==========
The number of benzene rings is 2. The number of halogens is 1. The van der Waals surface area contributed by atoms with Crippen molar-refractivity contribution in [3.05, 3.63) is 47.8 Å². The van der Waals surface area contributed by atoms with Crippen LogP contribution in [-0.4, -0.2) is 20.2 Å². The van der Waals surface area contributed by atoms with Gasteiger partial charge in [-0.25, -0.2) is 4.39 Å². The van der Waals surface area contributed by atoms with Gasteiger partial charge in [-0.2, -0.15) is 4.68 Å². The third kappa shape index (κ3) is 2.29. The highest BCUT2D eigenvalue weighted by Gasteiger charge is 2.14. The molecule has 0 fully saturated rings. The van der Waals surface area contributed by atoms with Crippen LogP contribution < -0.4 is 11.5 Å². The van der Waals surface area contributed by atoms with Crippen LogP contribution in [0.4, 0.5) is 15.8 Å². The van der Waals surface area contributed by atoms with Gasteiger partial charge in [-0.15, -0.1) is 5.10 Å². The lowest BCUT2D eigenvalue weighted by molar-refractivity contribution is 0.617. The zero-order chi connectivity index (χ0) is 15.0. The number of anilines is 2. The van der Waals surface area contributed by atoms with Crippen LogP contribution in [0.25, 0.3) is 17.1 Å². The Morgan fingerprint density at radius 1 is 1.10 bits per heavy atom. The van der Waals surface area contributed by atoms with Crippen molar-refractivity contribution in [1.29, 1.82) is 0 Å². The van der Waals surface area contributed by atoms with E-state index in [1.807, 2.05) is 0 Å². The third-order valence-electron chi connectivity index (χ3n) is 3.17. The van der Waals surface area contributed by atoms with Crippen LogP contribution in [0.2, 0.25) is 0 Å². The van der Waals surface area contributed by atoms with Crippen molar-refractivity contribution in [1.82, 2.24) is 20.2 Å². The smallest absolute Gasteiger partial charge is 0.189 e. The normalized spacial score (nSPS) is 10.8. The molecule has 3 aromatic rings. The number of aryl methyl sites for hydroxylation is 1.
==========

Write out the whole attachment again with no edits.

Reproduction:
The number of benzene rings is 2. The number of halogens is 1. The van der Waals surface area contributed by atoms with Crippen molar-refractivity contribution in [3.05, 3.63) is 47.8 Å². The van der Waals surface area contributed by atoms with Crippen LogP contribution in [-0.4, -0.2) is 20.2 Å². The van der Waals surface area contributed by atoms with Gasteiger partial charge in [-0.25, -0.2) is 4.39 Å². The van der Waals surface area contributed by atoms with Gasteiger partial charge in [-0.2, -0.15) is 4.68 Å². The third kappa shape index (κ3) is 2.29. The highest BCUT2D eigenvalue weighted by Gasteiger charge is 2.14. The molecule has 0 fully saturated rings. The van der Waals surface area contributed by atoms with Crippen LogP contribution < -0.4 is 11.5 Å². The van der Waals surface area contributed by atoms with Crippen LogP contribution in [0.4, 0.5) is 15.8 Å². The van der Waals surface area contributed by atoms with Gasteiger partial charge in [-0.15, -0.1) is 5.10 Å². The lowest BCUT2D eigenvalue weighted by molar-refractivity contribution is 0.617. The zero-order chi connectivity index (χ0) is 15.0. The number of anilines is 2. The van der Waals surface area contributed by atoms with Crippen LogP contribution in [0.25, 0.3) is 17.1 Å². The Morgan fingerprint density at radius 1 is 1.10 bits per heavy atom. The van der Waals surface area contributed by atoms with Crippen molar-refractivity contribution in [1.29, 1.82) is 0 Å². The van der Waals surface area contributed by atoms with E-state index in [1.807, 2.05) is 0 Å². The third-order valence-electron chi connectivity index (χ3n) is 3.17. The van der Waals surface area contributed by atoms with Crippen LogP contribution in [0.2, 0.25) is 0 Å². The van der Waals surface area contributed by atoms with Crippen molar-refractivity contribution in [1.82, 2.24) is 20.2 Å². The smallest absolute Gasteiger partial charge is 0.189 e. The normalized spacial score (nSPS) is 10.8. The molecule has 3 aromatic rings. The number of aryl methyl sites for hydroxylation is 1.